Manually Install SQL Server for Use with MAP Toolkit

Manually Install SQL Server for Use with MAP Toolkit

IMPORTANT: Keep checking the MAP Blog and MAP Toolkit Content Index (en-US) for updates and changes , especially after new versions of MAP are released.

You may use any edition of SQL Server 2008, SQL Server 2008 R2, or SQL Server 2012 as long as you have an existing instance named “MAPS” on the same machine where you want to install the Microsoft Assessment and Planning (MAP) Toolkit. MAP Toolkit requires the collation order of the database engine to be set to “SQL_Latin1_General_CP1_CI_AS”. If you allow MAP to install the databsae engine for you, then the collation order will be set automatically. If you manually install SQL Server, please follow the appropriate steps below.

SQL Server 2008 / SQL Server 2008 R2 / SQL Server 2012

You should see the following collation settings page:



MAP is just one of the tools provided by the Microsoft Solution Accelerators team. The Microsoft Assessment and Planning Toolkit, Microsoft Deployment Toolkit, and Security Compliance Manager provide tested guidance and automated tools to help organizations plan, securely deploy, and manage new Microsoft technologies—easier, faster, and at less cost. All are freely available, and fully-supported by Microsoft. Learn more.

Download the Microsoft Assessment and Planning Toolkit. For more information and to download the tool, please see the MAP Microsoft site.



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  • Ed Price - MSFT edited Revision 12. Comment: Removing "(en-US)" from the title. So the conclusion is that we don't add the English tag, since it's on the English Wiki. But we do add the non-English tags for non-English on the Wiki.

  • Michael Switzer [MSFT CSG] edited Revision 10. Comment: Added content index link

  • Michael Switzer [MSFT CSG] edited Revision 9. Comment: Added language tag

  • Michael Switzer [MSFT CSG] edited Revision 8. Comment: Removed SQL 2005 description

  • Fernando Lugão Veltem edited Revision 7. Comment: added portuguese version link

  • Ed Price MSFT edited Revision 2. Comment: UPdated title casing.

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  • Ed Price MSFT edited Revision 2. Comment: UPdated title casing.

  • Why can't the MAPS installer be pointed to an existing instance of SQL Server that isn't a named instance called "MAPS" on the same machine we're installing the client on? This page should just say "no, you can't use another edition", because while it's technically true that you can use a manually installed instance, why would you install an instance called MAPS?

  • @Ryan:  This is due to decisions that were made to save time in the development and testing of MAP:

    1) the schema for the MAP database is loaded into the model database of the instance MAP is using.   Therefore, any new database created in that instance automatically gets the MAP schema, and the MAP tool has to do nothing to make a new database ready for use, it's just ready and has the correct schema (tables, stored procedures, etc) as soon as the database is created by the database engine.   If other applications try to use a database in that instance, there may be a name collision on schema elements (table names, stored procedures, etc.) unless they delete the MAP schema elements.   We're pretty sure you wouldn't want this behavior on a database instance used for other applicaitons, so we insist that MAP have a dedicated instance.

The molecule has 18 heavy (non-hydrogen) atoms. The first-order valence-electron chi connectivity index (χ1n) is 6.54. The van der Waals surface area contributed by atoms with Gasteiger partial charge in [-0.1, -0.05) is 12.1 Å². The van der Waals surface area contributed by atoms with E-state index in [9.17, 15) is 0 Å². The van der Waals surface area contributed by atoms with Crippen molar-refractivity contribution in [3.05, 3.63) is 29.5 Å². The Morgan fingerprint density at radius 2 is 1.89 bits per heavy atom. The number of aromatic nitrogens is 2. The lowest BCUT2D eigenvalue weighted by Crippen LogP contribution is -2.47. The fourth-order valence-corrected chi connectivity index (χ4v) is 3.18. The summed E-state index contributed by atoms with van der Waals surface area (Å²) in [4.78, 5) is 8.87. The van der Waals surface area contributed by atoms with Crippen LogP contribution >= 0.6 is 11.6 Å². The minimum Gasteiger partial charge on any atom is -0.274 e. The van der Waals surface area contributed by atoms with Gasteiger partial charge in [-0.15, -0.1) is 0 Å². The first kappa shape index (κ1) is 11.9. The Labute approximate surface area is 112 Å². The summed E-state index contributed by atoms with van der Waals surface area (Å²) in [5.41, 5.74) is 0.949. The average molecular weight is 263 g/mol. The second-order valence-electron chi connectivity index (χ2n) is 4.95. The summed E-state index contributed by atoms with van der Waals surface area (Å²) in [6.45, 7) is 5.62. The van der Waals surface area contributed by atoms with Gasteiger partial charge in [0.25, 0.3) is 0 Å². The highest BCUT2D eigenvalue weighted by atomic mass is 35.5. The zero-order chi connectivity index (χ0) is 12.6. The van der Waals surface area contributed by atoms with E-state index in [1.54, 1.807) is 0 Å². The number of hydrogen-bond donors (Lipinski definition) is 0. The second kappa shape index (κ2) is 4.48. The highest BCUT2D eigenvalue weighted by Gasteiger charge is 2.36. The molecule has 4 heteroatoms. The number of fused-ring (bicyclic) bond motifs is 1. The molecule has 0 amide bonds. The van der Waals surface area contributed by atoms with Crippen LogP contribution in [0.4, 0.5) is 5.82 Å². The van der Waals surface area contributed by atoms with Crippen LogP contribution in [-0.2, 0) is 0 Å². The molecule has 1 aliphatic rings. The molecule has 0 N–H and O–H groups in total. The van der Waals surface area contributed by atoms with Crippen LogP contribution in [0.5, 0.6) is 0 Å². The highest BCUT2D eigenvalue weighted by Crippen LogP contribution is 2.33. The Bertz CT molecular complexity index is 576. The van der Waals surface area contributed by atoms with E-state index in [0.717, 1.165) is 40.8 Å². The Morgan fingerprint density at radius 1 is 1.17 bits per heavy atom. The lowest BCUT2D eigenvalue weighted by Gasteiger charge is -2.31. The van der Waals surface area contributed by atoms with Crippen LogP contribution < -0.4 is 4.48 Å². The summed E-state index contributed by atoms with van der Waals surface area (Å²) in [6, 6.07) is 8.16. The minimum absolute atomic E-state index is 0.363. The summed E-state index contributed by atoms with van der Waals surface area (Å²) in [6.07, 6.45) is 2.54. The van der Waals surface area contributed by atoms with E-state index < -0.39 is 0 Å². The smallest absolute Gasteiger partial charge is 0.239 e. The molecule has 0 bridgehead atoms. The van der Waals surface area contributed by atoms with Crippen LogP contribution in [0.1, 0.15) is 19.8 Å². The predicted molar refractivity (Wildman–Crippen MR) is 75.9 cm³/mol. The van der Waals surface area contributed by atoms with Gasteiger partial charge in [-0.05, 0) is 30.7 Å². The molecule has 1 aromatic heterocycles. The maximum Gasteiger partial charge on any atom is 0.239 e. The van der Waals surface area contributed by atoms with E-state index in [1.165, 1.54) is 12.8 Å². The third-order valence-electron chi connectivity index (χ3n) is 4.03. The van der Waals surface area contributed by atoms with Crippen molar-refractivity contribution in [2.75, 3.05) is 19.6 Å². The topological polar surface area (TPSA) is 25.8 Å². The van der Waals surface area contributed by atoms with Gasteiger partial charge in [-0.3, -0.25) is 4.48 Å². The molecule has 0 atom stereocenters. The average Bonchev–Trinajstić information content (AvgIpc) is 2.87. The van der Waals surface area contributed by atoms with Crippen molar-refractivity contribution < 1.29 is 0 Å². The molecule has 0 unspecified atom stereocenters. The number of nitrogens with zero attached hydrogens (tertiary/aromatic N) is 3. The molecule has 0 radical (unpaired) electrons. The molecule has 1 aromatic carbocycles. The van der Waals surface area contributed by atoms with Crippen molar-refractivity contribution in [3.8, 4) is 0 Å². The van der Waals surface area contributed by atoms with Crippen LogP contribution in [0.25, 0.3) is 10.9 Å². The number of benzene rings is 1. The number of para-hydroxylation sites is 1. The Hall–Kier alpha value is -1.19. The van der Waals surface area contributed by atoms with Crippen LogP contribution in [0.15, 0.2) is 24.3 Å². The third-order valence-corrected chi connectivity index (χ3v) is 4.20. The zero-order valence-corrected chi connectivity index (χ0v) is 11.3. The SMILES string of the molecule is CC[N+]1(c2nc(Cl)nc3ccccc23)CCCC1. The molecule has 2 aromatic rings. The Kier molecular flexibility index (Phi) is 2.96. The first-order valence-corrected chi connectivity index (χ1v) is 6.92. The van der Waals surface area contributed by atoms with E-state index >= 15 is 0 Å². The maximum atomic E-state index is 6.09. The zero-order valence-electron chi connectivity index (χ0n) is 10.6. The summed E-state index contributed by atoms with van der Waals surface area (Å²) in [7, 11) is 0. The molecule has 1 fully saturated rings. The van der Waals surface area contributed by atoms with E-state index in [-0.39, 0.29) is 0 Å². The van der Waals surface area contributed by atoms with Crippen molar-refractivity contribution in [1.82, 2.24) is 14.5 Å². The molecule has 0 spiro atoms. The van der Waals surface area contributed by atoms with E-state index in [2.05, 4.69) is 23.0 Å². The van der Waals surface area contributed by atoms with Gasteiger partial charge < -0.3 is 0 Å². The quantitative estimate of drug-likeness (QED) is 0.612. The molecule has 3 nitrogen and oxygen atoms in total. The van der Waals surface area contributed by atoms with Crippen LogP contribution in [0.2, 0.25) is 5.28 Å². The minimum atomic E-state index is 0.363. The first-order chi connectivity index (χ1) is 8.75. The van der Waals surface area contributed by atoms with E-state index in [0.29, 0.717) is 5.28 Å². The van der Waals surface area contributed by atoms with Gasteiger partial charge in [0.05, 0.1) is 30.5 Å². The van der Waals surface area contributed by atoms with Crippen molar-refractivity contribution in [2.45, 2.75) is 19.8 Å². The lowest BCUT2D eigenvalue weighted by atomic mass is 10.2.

2) If you point the MAP tool to an arbirary instance of SQL that doesn't have the correct schema in the model database, MAP will break because any new database created won't have the right tables, etc. for MAP to work.

    To be clear, you can use any edition of SQL you want to use (and if you're in an environment large enough to exceed the file size limits of SQL Express, you should be pre-installing the Standard or higher edition of SQL Server to use with MAP).  It's just that the 80% use case for the tool is that SQL Express is good enough for almost all environments that use MAP, so that's where the team invested the time to fully automate the installation experience, while leaving the possiblity open for environments that don't meet the 80% use case to still use the tool (via manually installing another edition of SQL Server).

    We recognize that this behavior is annoying to some users (but not the majority of users) and we'll be looking at changing this behaivor in the future.  It's definitely fixable and there are several ways we could do this differently.  However, the feature of being able to install MAP on any arbitrary instance of SQL Server (local or remote) involves a significant amount of new development and test, which results in no net new feature that's core to MAP.  (meaning, if for example, we're trading off building a new feature for MAP that can help you assess an upgrade to Windows 8 vs. being able to install the tool on any arbitrary database instance, the Windows 8 upgrade assessment is going to be the higher-priority feature).

  • Fernando Lugão Veltem edited Revision 7. Comment: added portuguese version link

  • Michael Switzer [MSFT CSG] edited Revision 8. Comment: Removed SQL 2005 description

  • Michael Switzer [MSFT CSG] edited Revision 9. Comment: Added language tag

  • Michael Switzer [MSFT CSG] edited Revision 10. Comment: Added content index link

  • Ed Price - MSFT edited Revision 12. Comment: Removing "(en-US)" from the title. So the conclusion is that we don't add the English tag, since it's on the English Wiki. But we do add the non-English tags for non-English on the Wiki.

Page 1 of 1 (8 items)